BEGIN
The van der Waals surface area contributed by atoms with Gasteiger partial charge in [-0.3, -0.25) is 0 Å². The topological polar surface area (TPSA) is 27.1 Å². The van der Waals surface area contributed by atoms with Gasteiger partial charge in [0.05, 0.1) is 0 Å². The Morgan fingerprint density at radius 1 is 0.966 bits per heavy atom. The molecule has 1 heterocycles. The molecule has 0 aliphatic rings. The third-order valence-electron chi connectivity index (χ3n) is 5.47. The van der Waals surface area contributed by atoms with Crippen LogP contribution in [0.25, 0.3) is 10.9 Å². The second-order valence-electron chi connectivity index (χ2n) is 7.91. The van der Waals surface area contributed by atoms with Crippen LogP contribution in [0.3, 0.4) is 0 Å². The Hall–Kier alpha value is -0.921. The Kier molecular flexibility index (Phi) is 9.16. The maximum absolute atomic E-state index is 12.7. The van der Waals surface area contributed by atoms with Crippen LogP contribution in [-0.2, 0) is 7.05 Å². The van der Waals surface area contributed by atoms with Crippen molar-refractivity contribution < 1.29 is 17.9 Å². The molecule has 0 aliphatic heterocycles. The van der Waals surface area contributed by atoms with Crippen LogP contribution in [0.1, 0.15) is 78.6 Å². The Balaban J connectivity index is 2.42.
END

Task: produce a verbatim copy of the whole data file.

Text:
The van der Waals surface area contributed by atoms with Gasteiger partial charge in [-0.3, -0.25) is 0 Å². The topological polar surface area (TPSA) is 27.1 Å². The van der Waals surface area contributed by atoms with Gasteiger partial charge in [0.05, 0.1) is 0 Å². The Morgan fingerprint density at radius 1 is 0.966 bits per heavy atom. The molecule has 1 heterocycles. The molecule has 0 aliphatic rings. The third-order valence-electron chi connectivity index (χ3n) is 5.47. The van der Waals surface area contributed by atoms with Crippen LogP contribution in [0.25, 0.3) is 10.9 Å². The second-order valence-electron chi connectivity index (χ2n) is 7.91. The van der Waals surface area contributed by atoms with Crippen LogP contribution in [0.3, 0.4) is 0 Å². The Hall–Kier alpha value is -0.921. The Kier molecular flexibility index (Phi) is 9.16. The maximum absolute atomic E-state index is 12.7. The van der Waals surface area contributed by atoms with Crippen LogP contribution in [-0.2, 0) is 7.05 Å². The van der Waals surface area contributed by atoms with Crippen molar-refractivity contribution < 1.29 is 17.9 Å². The molecule has 0 aliphatic heterocycles. The van der Waals surface area contributed by atoms with Crippen LogP contribution in [0.1, 0.15) is 78.6 Å². The Balaban J connectivity index is 2.42.